Spring of 1999: 15-year-old Camille and 19-year-old Sullivan are mad about each other. Sullivan, however, wants to go to South America for a year and this drives Camille to despair. He leaves in the fall and after a while he stops writing to her. After a suicide attempt, she ends up in the hospital. After four years she works, studies architecture and lives alone. She meets a famous architect, Lorenz, who restores her self-confidence. In 2007, Camille and Lorenz have a strong relationship. She is his assistant but she feels strong enough to set up an agency soon. She develops into a more fully formed woman, with new interests. After 7 years she sees Sullivan again. After their first meeting everything seems to go well, but a few months later the old feelings come back and her heart is torn again.Written by
Lola Créton was 16 years old when the film was shot. Director Mia Hansen-Løve said it was a big deal for Lola to play nude scenes. "But what's amazing is that, when the cameras rolled, she was free and sensuous like a cat. It was as if she was discovering her own sexuality before our eyes, but, as soon as the filming stopped, she'd retreat behind sheets, clothes immediately." See more »
At around 16 minutes Sullivan is at the travel agency and he buys a flight ticket to Caracas departing from Paris Roissy (Charles de Gaulle airport) with TAP Air Portugal. This portuguese airline company does not fly from this airport but always from Orly. Even in 1999 when the movie story happens. See more »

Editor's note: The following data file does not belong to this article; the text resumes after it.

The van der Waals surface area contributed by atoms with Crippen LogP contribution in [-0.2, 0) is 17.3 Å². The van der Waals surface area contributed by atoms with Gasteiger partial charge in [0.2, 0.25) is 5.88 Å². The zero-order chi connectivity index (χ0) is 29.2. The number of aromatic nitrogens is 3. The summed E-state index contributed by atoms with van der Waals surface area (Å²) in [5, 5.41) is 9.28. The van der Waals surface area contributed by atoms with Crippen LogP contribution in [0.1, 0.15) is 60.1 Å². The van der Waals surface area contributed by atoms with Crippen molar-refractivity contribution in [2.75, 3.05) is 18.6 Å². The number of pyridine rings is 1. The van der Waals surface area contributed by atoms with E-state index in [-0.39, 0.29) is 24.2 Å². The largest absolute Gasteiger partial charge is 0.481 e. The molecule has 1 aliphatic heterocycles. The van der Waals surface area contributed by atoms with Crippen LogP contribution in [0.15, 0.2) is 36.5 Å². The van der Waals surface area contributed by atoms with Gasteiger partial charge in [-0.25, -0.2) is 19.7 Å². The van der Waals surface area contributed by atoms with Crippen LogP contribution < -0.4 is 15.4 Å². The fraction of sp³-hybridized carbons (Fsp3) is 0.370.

Camille, you know how tough it is to sleep without you, not to see you when I wake up? I can't live without you.
It sucks you never believe me.
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Louis Garrel recently made his first feature film as director, Le Petit Tailleur, in an interview afterwards he admitted that his film was of a Paris that did not exist anymore, where the young went to the theatre to see Kleist. His film, as this one, contains a nostalgia for the New Wave. This is tacitly admitted in Goodbye First Love when Sullivan mentions that he went to a party in the suburbs where kids went to have sex and take drugs, a piece of shrapnel that doesn't fit in the jigsaw of this movie. The young of the developed world live with their eyes burnt out.
Goodbye First Love tells the story of Camille, in love with Sullivan, and how she copes with losing that love and moving on with her life. There's something pristine about the way that young animals love and lust together, narcotic and somewhat illusory, but on the threshold of paradise; and actually the most astonishing part of the film practically occurs in an Eden. One its successes is the casting of two actors who have an obvious sexual compatibility, which lends credibility to the treatment.
Mature love comes, but lies in the cradle of shared creativity and mutual respect, which should represent a superannuation of first love; but flesh is not just. For Camille, riding on the pannier rack of Sullivan's bicycle and grasping his body will always be the seed of her crystal.
Goodbye First Love, by the way, is an incredible aesthetic treat (my favourite part may well have been when the two rake over the ashes of their love, lying together likes ravens in a shattered tower, all a creation of capturing colour carefully). I felt privileged to have watched it, to have been let inside what's a meagerly-camouflaged auto-biography from Mia Hansen-Løve. I may well love and be loved back one day, but it won't be the Hamelin song that Mia has let me see, and I'm grateful to her for this facsimile.
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